Rebuilding client contact with virtual in mind
With business owners under intense ﬁnancial pressure because of the pandemic, there has been a reliance on accountants to provide advice for their clients like never before.
"For the ﬁrst time ever, every member of my team from juniors who are doing bookkeeping to the most senior, will have had at least one client ask them about something that isn’t related to traditional accounts, whether that might be about furloughing staﬀ , raising money or accessing bounce back loans,” says Will Farnell, founder and director of accountancy practice Farnell Clarke.
“The whole context has changed because they’re asking things that have never been asked before, and it demonstrates to ﬁrm owners that we’re advisers,” he adds.
While ﬁrms and clients may well be acknowledging that accountants play a broader advisory role, over the last few years those practices that have focused on advising clients have usually been done so face-to-face. The pandemic has forced them to adapt to using video conferencing tools like Zoom and MS Teams to ensure their clients are getting the advice they need, in a format most similar to face-to-face.
Now that lockdown restrictions are easing, practice owners may be opening back oﬃces, and clients may be more comfortable with face-to-face meetings, but will virtual meetings and other technologies remain part of the way practices work?
According to David Rudd, who is senior client care manager at Wood & Disney, Zoom has been in place for advisory communication as and when required, and will continue to be as lockdown eases. That doesn’t mean a return to the status quo. “Prior to coronavirus, there was a generational gap between people who would use Zoom and people who wouldn’t, but that has now eroded because there hasn’t been a choice, meaning nearly everyone is happy to use it,” he says.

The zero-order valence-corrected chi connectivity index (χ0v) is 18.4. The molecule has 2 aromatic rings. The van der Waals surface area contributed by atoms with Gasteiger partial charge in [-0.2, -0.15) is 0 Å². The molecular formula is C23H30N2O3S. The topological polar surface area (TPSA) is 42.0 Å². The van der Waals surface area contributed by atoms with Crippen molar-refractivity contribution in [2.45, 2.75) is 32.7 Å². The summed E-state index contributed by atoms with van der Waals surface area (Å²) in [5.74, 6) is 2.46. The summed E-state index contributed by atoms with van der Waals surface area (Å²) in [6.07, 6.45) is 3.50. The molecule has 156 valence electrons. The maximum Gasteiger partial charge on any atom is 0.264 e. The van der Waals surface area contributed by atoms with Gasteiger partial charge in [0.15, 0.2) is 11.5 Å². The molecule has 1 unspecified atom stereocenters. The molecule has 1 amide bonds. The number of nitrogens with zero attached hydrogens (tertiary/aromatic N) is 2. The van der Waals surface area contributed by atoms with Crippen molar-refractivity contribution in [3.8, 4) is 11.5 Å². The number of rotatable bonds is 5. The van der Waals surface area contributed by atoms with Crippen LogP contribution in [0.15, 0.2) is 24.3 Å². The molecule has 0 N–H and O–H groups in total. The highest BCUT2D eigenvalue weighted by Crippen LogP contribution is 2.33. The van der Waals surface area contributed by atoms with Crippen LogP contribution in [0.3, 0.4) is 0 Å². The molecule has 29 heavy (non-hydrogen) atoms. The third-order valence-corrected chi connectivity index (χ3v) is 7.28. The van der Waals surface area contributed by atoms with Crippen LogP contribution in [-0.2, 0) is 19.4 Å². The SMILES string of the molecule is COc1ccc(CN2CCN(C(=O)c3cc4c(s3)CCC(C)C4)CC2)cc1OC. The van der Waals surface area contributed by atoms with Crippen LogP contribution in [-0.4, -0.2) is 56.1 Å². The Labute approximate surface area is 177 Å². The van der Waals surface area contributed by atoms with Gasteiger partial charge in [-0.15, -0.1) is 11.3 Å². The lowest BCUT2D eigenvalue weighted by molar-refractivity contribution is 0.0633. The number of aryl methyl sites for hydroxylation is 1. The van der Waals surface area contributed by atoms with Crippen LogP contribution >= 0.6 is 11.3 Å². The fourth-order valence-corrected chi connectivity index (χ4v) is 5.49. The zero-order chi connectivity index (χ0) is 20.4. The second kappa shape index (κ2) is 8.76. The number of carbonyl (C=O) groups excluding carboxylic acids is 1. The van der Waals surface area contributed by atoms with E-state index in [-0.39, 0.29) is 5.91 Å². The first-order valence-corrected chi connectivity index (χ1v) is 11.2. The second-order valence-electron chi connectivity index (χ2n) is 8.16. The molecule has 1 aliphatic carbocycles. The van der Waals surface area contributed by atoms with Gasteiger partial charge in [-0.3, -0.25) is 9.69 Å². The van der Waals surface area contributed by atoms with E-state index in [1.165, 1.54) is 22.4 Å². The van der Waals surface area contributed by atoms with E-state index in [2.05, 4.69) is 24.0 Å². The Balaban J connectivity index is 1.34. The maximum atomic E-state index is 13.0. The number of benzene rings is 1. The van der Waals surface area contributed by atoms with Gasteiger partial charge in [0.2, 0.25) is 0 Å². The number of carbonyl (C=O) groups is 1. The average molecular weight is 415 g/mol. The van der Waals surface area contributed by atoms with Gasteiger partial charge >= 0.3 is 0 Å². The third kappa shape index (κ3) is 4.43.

Of Wood & Disney’s 150 clients, only three did not want to use Zoom throughout lockdown, and so Rudd and his team used phone calls instead. These clients will likely be the ﬁrst to visit the practice as soon as it opens again. But such face-to-face meetings won’t be rarities – they’ll still be an integral part of an accountant’s oﬀering.
Rudd explains that despite Zoom being a good way to virtually advise clients, the lack of an in-person meeting can aﬀect rapport. “This is especially the case for new clients – meetings tend to be better face-to-face initially and thereafter it is ﬁne on Zoom,” he explains, adding that it’s actually more important for accountants to gauge the client’s body language rather than the other way around.
Although clients are essentially in control of whether they would like the meeting to be virtual or physical, it’s important for ﬁrms to be mindful of how they engage using these video conferencing tools too. “I’ve learned that I need to limit the number of Zoom calls I do as it can leave me quite fatigued.
It’s diﬃcult to write out the notes and think about what you’re presenting if you’re on a lot of Zoom calls, and then switch over to the next client,” says Ria-Jaine Lincoln, director at Ria-Jaine & Co.
It’s crucial then to make sure that practices are mindful of avoiding ‘maxing out’ the amount of calls they make – particularly traditional ﬁrms that may be charging clients on a per-hour basis – as the quality of the advice may be affected.
The lockdown has essentially been an experiment, and Rudd explains that because of its success, his practice is likely to rely more on remote working on a permanent basis. But ultimately, as Farnell explains, it will be up to clients to decide how much of the work environment will be hybrid going forward.
“What tends to drive change in accounting is clients having diﬀ erent requirements. Accountants always want to please the client – it’s why so many ﬁrms adopted cloud technology, and we may well see more of that in terms of clients who would rather use Zoom than drive to the oﬃce and ﬁnd a parking space in the city centre… but it’s based on the awareness of what technology can do,” he says.
Sooraj Shah is a freelance journalist